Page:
We sent Rocketeers across disciplines to SXSW this year to learn what the future has in store for technology and users. Art directors, client and sales executives, and our top brass absorbed all they could. They came away with a lot of information, but here’s the big stuff we found most interesting.

 

The end of "user,” a new start for “experience”

SXSW was populated with experiences. Whether to entertain or inform or possibly both, attendees were immersed in brands and concepts that sought to provide certain feelings or an understanding of something by engaging as many senses as possible. The experiences weren't about UI or overtly tactical things, but about understanding context and how to properly use that to impact people. So, we can move from "user" to “experience," because that's what is truly meaningful to people.

An overwhelming desire to create experiences that connect people

Brands and technologies use the screen to find each other and themselves. There are so many things attempting to replace human interactions- self-driving cars, robots, smart agents, virtual assistants, but we must remember we are all humans and nothing can replace what happens when humans band together. Vint Cerf, one of the internet’s creators, explained that he feels that the internet isn’t currently a safe place, but we need it to connect to one another. One of the more interesting points he made: internet architecture should be implemented alongside roads and bridges, because it is just as vital and important.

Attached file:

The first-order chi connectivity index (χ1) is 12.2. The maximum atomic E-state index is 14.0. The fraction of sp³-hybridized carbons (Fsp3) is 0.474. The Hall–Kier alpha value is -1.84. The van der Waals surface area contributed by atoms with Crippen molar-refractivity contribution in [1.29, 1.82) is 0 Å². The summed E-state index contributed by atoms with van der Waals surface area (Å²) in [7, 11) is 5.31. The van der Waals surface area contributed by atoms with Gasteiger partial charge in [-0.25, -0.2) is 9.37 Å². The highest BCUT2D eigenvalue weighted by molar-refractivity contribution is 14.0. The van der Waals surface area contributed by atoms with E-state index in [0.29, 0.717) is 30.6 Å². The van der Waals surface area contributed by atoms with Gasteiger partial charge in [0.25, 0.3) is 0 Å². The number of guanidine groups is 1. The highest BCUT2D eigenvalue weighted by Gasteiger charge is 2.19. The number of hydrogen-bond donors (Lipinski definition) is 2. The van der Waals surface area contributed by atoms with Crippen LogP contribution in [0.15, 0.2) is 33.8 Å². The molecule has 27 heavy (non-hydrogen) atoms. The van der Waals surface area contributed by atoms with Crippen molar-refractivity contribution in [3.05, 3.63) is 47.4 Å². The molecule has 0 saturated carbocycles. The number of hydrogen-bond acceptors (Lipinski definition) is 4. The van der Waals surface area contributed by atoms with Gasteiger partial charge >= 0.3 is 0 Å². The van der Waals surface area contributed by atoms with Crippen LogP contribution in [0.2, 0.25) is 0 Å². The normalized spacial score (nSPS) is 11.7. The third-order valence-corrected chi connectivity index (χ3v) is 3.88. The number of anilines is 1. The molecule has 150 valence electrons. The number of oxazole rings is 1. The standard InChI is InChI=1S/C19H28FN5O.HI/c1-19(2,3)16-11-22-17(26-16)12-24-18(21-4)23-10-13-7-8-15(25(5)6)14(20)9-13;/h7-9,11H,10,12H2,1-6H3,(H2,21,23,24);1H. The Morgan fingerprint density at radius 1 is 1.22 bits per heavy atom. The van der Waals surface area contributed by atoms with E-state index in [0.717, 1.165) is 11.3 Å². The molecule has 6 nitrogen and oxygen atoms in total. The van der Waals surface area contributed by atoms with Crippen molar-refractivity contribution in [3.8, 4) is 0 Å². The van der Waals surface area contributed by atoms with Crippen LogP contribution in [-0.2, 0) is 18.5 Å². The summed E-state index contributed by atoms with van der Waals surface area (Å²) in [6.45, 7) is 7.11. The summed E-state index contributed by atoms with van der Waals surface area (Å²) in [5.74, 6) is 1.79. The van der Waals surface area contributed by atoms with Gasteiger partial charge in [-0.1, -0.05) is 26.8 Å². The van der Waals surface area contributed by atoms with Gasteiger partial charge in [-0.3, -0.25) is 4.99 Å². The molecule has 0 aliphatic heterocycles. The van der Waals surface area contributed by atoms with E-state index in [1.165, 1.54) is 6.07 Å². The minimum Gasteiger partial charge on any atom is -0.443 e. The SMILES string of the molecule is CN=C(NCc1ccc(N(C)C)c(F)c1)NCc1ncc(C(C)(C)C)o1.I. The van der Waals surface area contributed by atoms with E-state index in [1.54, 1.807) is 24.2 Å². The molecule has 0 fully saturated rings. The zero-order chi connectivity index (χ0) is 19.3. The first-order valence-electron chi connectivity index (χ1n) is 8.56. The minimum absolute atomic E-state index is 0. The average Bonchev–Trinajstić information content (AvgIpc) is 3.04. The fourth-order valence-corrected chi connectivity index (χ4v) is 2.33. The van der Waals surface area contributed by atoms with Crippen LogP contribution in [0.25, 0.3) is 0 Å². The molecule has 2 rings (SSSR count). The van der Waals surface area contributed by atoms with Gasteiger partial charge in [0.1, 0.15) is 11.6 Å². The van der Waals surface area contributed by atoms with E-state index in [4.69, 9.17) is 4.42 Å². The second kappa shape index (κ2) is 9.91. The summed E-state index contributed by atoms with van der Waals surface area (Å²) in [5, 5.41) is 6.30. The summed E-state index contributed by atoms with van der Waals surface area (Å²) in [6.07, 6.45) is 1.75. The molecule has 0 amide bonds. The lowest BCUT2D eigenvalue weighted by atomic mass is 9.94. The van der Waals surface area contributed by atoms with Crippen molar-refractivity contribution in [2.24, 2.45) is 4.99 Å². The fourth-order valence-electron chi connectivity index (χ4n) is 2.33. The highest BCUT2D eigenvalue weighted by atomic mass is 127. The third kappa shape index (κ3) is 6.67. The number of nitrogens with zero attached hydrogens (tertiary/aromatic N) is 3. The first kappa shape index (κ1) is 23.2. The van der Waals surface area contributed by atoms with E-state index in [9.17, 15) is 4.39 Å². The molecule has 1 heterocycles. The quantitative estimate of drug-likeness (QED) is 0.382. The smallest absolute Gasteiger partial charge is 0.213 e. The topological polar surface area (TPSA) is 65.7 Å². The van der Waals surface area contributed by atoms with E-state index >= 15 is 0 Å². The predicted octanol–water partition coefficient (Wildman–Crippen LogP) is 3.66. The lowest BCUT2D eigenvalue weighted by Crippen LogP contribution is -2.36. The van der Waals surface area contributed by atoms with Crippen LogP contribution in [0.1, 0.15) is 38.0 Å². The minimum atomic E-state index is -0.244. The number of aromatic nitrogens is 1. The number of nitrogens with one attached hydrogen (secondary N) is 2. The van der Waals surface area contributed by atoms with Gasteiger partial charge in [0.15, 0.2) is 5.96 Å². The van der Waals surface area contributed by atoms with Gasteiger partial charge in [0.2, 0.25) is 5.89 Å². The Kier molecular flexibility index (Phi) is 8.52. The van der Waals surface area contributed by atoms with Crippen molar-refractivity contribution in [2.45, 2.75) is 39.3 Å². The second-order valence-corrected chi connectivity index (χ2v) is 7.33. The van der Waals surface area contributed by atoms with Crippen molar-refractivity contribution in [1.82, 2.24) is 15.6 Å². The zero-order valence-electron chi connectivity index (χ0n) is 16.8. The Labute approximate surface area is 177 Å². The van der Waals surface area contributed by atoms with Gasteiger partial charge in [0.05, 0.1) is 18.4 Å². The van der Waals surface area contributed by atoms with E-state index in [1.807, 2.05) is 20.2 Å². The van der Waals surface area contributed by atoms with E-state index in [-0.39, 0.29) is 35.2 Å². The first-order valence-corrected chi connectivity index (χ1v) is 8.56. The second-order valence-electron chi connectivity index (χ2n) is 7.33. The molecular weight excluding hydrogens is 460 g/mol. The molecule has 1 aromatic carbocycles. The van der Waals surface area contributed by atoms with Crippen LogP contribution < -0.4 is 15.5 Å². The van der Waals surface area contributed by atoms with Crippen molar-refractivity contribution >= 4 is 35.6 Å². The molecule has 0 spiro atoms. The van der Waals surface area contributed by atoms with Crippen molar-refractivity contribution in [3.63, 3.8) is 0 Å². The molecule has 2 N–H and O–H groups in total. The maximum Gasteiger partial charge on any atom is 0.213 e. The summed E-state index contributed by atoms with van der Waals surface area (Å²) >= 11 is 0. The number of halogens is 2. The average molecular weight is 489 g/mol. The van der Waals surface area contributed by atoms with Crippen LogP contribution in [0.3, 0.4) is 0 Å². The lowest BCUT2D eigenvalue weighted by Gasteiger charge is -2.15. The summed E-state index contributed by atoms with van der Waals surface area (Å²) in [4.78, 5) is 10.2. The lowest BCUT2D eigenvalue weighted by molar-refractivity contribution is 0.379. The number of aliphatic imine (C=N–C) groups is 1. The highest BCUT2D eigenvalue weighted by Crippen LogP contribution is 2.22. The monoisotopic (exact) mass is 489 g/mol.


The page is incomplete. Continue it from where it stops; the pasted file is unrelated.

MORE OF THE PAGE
Even NASA is using the power of connection by crowd sourcing solutions to long-pondered problems. Recently, they reimagined exploration with the help of robotics and hackathons. Explorers used to take everything they needed with them in their boat or rocket ship. This only allowed us to go so far and see so much. NASA realized their travel limitations and determined reaching the farthest depths of space required sending our supplies ahead of time. With the help of a robot that unpacks our suitcases, we can take a six-month journey to a faraway planet with the hope of returning someday.